Government criticized over hate crimes
The Swedish government has been criticized for placing less focus on all types of hate crimes.
Now Justice Minister Beatrice Ask is responding to the critics, reports Swedish Radio News. She says practical results have replaced empty phrases in the center-right government's work against hate crimes.
Hate crimes had been treated as a priority area in the government's instructions to police and prosecutors for ten years before they were stricken out during the current government's last mandate period.
Ulf Holm, Green Party MP and party secretary, says the government should reconsider that decision.
"You can interpret it as if the government doesn't think that it's important, or that the government has some other information that the situation is less problematic," Holm told Swedish Radio News. "I don't see any reason why the government shouldn't consider this a priority."
Hate crime was made a priority in Sweden first in 1996 when the then Swedish government sent a letter to police and prosecutors ordering them to focus on hate crime. And that is how the situation stood until 2007.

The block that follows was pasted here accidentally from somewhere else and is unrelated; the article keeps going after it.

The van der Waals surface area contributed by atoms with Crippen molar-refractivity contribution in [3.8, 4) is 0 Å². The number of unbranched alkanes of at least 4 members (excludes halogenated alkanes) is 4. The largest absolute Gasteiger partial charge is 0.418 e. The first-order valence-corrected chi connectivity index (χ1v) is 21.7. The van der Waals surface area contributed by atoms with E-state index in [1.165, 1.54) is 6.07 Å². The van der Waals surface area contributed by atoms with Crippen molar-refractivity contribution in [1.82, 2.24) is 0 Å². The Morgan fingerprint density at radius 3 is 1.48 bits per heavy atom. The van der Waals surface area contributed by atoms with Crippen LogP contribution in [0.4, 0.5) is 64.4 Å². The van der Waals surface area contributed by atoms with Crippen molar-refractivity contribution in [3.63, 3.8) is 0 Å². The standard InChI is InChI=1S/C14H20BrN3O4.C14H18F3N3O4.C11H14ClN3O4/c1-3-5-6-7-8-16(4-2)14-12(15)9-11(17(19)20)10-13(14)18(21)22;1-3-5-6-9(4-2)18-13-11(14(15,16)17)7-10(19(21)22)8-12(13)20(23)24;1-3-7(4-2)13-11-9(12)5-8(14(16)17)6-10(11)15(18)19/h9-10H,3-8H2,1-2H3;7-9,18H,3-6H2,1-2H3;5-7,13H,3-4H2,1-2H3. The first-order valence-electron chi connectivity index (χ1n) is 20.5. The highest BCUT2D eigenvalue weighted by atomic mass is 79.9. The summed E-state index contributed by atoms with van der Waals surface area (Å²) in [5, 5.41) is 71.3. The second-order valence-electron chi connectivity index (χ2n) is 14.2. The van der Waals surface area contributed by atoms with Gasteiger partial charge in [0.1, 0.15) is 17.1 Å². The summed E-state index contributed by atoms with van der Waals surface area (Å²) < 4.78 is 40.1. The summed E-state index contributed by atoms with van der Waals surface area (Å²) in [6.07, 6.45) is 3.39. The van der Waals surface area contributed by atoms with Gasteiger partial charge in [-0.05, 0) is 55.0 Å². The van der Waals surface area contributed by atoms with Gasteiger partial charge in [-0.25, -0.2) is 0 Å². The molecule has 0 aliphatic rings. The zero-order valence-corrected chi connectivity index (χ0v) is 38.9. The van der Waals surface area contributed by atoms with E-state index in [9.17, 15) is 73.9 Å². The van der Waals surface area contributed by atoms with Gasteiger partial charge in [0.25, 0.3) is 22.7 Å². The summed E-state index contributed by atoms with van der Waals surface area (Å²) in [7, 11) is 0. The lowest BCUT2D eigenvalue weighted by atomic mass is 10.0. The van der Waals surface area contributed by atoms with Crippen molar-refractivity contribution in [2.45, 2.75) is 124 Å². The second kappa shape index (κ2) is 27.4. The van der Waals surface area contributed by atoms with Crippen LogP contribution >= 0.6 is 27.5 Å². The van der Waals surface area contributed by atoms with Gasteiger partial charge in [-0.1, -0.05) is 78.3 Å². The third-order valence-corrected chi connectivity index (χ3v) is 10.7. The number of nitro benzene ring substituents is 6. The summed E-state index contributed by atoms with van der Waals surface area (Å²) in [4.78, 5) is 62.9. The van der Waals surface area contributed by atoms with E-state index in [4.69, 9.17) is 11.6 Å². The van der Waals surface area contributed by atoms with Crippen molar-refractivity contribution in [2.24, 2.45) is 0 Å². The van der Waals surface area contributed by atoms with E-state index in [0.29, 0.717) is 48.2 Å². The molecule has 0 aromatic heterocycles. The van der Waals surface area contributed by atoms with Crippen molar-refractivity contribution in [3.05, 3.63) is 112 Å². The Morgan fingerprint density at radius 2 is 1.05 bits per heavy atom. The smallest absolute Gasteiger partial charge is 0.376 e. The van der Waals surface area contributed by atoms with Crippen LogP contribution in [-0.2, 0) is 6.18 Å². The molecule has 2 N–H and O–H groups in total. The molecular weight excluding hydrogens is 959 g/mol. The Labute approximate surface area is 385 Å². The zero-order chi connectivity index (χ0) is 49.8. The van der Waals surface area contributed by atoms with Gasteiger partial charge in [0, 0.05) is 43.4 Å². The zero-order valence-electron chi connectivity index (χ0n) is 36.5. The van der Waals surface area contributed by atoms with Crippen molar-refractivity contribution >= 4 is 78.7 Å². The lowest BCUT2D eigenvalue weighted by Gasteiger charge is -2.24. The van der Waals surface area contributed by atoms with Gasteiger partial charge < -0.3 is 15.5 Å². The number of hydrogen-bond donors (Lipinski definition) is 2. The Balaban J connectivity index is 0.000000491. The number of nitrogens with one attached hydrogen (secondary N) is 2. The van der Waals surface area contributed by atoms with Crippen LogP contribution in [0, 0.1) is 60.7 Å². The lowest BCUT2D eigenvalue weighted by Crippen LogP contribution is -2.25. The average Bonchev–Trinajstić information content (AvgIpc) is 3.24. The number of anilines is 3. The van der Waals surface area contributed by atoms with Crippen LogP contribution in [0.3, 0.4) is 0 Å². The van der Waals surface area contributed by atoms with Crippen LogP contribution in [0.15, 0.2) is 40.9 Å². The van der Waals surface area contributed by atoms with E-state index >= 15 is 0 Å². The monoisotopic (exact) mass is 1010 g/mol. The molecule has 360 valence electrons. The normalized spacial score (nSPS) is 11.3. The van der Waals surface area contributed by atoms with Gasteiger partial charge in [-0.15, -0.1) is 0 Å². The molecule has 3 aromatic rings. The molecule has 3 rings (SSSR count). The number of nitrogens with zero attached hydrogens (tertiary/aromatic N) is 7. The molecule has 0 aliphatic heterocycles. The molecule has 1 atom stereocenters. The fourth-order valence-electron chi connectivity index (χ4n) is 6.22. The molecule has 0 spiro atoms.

But in 2008, the hate crime issue was lifted from the government's letter. Since then there has been steady criticism against the current government.
Last winter Ulf Holm together with some other members of the Green party said they wanted once again to make hate crimes a priority. But without result.
Justice Minister Beatrice Ask has told Swedish Radio News that too many crimes were made a priority before.
"It was like shooting with a shot gun, and nothing was prioritized," she said. "So we changed that. But we have increased our hands-on work against hate crimes."
But Görel Granström, associate professor in law in Umeå and hate crime expert, told Swedish Radio News the only way it can be interpreted is that hate crime is less of a priority. He said police and prosecutors will focus on other areas if they do not get specific guidelines to focus on hate crimes.
The number of reported cases of hate crimes in Sweden is at a steady level. Last year, the National Council for Crime Prevention identified roughly 5,800 crimes with hate as a motive. And all agree that these statistics are just the tip of the iceberg.
- A crime is considered a hate crime in Sweden when the motive for the crime is the victim’s ethnic background, skin colour, nationality, religious beliefs, sexual orientation or gender.
- A hate crime should receive a harsher punishment according to a law from 1994.
- Many hate crimes are never reported to police according to a recent survey.
- The most common type of hate crime reported to police is harassment and assault (43%) and violent crime (21%).
- A majority of those who are suspected of hate crime have not been convicted previously.